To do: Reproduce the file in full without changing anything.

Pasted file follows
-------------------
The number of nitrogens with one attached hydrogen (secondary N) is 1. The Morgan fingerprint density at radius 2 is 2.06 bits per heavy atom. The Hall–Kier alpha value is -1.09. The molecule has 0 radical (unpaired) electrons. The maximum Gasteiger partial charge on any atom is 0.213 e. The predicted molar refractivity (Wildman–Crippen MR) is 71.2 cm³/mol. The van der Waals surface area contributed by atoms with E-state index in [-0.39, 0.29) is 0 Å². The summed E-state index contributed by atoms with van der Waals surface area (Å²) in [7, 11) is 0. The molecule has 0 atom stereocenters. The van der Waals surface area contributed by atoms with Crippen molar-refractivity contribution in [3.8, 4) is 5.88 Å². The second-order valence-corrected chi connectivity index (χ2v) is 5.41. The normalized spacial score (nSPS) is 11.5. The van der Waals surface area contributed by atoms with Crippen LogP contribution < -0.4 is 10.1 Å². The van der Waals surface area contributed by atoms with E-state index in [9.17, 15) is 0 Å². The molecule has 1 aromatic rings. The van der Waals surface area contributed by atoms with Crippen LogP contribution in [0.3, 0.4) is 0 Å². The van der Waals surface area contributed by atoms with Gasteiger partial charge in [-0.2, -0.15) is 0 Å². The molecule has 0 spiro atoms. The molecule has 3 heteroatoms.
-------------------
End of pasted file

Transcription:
The number of nitrogens with one attached hydrogen (secondary N) is 1. The Morgan fingerprint density at radius 2 is 2.06 bits per heavy atom. The Hall–Kier alpha value is -1.09. The molecule has 0 radical (unpaired) electrons. The maximum Gasteiger partial charge on any atom is 0.213 e. The predicted molar refractivity (Wildman–Crippen MR) is 71.2 cm³/mol. The van der Waals surface area contributed by atoms with E-state index in [-0.39, 0.29) is 0 Å². The summed E-state index contributed by atoms with van der Waals surface area (Å²) in [7, 11) is 0. The molecule has 0 atom stereocenters. The van der Waals surface area contributed by atoms with Crippen molar-refractivity contribution in [3.8, 4) is 5.88 Å². The second-order valence-corrected chi connectivity index (χ2v) is 5.41. The normalized spacial score (nSPS) is 11.5. The van der Waals surface area contributed by atoms with Crippen LogP contribution < -0.4 is 10.1 Å². The van der Waals surface area contributed by atoms with E-state index in [9.17, 15) is 0 Å². The molecule has 1 aromatic rings. The van der Waals surface area contributed by atoms with Crippen LogP contribution in [0.3, 0.4) is 0 Å². The van der Waals surface area contributed by atoms with Gasteiger partial charge in [-0.2, -0.15) is 0 Å². The molecule has 0 spiro atoms. The molecule has 3 heteroatoms.